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Story:Murder, or Self Defense?

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     In September 1998, an embarrassed Austrian minister Gehrer proposed a restitution law that would return art that Jews had donated to museums in exchange for export permits.

     Maria, who was now living in Los Angeles, called some local Austrian friends to ask for help in looking up the law online. Her friends were out of town. Instead, she reached their son, Randol Schoenberg.

     Schoenberg, a judge’s son, was a young lawyer, working in the Los Angeles office of the major, international law firm, Fried, Frank, Harris, Shriver & Jacobson. Schoenberg spoke German, having studied it as an undergraduate at Princeton and during a semester abroad in Berlin. He had learned the language to communicate with his grandparents, who were by now, Austrian legends. Schoenberg’s paternal grandfather, Arnold Schoenberg, composed music in an atonal style that was so surprising, it provoked riots during performances. An Austrian postage stamp commemorated him.

     Schoenberg’s maternal grandfather, Eric Zeisl, was also a composer. Before the war, Zeisl befriended an aspiring opera singer, who happened to be Fritz Altmann, Maria’s husband. Schoenberg, in his office, opens a catalogue from a recent Zeisl exhibit in Austria and points to a photograph of his grandfather and Fritz standing side-by-side. “Just to show you, they were close friends,” he says. So, when Maria called the Schoenbergs, she was calling old friends from the Old World.  When she called, and Schoenberg answered, he happened to have just read about the Austrian law, and so he was in a prime position to explain it.

Suing the Austrian government

     Three months after their conversation, the Austrian parliament unanimously approved the restitution act and announced that a government commission would be set up to review restitution claims. Schoenberg took Maria’s case to his law firm and asked for permission to pursue it. The firm granted its consent, for now.

     Schoenberg hired an Austrian lawyer to write a couple of opinions saying that Adele’s will was a request, not a bequest, and that the paintings were donated only to receive export permits for other artwork. Schoenberg sent the opinions to Rudolf Wran, the Austrian ministry official in charge of the restitution commission. Schoenberg also asked Wran for a chance to respond to any arguments made against restitution.

     On June 28, 1999, the commission announced its decision: Austria would return to the Bloch-Bauer heirs some porcelain and Klimt drawings but not the Klimt paintings.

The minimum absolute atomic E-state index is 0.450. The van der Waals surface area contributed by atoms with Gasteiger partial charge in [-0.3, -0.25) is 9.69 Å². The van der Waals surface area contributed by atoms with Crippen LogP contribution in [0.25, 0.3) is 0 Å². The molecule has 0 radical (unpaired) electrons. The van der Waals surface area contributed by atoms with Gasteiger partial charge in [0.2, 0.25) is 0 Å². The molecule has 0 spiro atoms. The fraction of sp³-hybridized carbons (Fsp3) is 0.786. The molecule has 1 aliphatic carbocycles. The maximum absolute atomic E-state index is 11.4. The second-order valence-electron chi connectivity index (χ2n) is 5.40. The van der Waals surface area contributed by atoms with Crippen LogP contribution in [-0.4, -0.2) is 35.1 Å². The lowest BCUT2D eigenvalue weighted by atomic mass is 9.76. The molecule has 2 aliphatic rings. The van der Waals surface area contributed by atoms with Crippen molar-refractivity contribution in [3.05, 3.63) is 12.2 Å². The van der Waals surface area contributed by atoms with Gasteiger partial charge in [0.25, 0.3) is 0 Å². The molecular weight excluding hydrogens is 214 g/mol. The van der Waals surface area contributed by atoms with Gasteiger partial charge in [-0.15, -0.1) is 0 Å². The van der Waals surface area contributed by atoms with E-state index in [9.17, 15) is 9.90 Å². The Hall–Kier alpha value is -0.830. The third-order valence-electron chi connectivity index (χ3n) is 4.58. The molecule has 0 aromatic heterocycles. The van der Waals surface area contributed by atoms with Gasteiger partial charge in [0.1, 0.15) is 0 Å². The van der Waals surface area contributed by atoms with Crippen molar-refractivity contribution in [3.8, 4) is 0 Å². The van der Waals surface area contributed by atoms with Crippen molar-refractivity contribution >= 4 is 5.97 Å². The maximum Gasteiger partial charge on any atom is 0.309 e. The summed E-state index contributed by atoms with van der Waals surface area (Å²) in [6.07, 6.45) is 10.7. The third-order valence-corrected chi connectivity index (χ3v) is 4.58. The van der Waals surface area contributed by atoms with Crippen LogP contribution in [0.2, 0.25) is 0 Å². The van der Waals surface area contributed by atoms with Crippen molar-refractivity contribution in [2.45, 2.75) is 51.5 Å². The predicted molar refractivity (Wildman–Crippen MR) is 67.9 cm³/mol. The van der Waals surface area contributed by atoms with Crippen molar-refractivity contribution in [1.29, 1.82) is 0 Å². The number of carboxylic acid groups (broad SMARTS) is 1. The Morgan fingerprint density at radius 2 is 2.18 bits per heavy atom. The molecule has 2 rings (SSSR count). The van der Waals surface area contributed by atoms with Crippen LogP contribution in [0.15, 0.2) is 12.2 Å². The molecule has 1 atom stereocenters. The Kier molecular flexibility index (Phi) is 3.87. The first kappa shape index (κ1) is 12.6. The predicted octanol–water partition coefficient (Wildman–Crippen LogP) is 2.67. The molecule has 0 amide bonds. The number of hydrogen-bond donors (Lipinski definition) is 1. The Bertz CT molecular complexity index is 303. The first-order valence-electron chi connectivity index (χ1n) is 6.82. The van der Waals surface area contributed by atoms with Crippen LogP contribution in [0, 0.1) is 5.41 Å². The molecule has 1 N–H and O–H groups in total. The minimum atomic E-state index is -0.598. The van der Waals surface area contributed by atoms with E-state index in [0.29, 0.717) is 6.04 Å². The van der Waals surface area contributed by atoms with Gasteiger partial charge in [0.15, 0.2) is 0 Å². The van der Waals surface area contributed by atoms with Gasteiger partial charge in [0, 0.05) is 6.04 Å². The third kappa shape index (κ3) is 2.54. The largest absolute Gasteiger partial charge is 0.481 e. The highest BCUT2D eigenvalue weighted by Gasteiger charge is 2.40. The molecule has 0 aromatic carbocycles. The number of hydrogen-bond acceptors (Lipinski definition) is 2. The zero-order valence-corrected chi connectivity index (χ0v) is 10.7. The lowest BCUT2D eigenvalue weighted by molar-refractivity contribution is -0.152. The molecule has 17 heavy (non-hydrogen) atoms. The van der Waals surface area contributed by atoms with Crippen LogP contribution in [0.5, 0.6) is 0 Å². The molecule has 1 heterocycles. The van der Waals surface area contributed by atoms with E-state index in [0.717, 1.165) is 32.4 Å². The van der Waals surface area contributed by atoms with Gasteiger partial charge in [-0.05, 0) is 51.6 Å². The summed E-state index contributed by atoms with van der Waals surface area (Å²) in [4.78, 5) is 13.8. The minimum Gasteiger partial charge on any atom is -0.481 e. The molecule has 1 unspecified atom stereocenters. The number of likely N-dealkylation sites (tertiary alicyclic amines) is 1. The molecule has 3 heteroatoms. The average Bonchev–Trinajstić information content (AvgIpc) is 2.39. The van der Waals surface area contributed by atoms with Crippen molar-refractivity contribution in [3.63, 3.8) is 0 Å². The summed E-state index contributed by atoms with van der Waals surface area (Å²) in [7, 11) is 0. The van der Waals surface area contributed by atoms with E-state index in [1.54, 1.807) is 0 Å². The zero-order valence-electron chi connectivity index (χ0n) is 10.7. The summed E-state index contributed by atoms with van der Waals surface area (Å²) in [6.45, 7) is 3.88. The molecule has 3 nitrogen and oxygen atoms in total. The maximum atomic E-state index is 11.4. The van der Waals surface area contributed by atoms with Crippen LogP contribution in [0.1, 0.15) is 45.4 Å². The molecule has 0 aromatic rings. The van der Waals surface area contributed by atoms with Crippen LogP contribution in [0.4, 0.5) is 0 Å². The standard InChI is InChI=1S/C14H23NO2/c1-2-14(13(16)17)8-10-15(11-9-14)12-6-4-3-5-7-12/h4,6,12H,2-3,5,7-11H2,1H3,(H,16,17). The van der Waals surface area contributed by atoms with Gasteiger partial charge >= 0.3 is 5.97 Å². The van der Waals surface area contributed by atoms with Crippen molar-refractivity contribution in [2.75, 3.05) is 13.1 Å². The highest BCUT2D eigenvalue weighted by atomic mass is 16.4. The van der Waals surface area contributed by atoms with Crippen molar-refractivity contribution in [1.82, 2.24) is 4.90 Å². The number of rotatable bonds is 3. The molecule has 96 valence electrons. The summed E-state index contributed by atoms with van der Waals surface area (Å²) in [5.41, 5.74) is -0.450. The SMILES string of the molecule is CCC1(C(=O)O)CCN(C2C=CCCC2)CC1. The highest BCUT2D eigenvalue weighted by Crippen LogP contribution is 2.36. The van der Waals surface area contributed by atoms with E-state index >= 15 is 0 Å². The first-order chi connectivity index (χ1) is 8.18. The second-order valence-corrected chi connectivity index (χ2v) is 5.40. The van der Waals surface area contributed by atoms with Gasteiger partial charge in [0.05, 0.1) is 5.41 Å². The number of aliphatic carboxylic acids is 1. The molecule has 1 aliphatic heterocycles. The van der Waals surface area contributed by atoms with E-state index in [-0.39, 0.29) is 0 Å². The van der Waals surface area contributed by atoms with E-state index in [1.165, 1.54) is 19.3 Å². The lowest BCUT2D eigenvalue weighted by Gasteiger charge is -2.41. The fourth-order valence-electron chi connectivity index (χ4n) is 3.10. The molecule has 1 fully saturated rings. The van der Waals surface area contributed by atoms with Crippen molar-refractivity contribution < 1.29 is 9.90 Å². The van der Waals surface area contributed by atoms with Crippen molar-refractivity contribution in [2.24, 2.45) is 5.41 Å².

Schoenberg fired off an angry letter, which appeared in The Wall Street Journal. “The advisory board met in secret and would not permit the heirs to participate or respond to the opponents of restitution,” he wrote. “The chairman of the advisory board and his compatriot in the attorney general’s office refused to share with the other members two legal opinions from an Austrian lawyer supporting the heirs’ claims to the Klimt paintings.”

     Schoenberg concluded by calling for arbitration: “The fact that we have documents to evidence all these events is, after 50 years, amazing. The fact that the advisory board simply ignored them is even more incredible. Based on its improper handling of the matter, we do not believe the advisory board can be trusted to give an impartial recommendation… Therefore, we have proposed that a panel of neutral arbitrators be selected to … come to a final conclusion that everyone can live with.”

     Gottfried Toman, the director of the Austrian Office of State Attorneys, who managed Austria’s side of the case, disputes Schoenberg’s version of events. “This is definitely nonsense,” he says, speaking on the phone from Austria. “The head of the advisory board shared, of course, all the documents with his colleagues.” Schoenberg “was bombing the advisory board nearly every week and every day with additional information, letters, documents, and so on and so on. He took every opportunity to present his arguments,” Toman said.

     For Toman, the case revolves around a legal dispute about a will. “Randy’s interest was to make a huge Holocaust case of this,” he says, “which it is only on the sidelines, but not in the center.”



 

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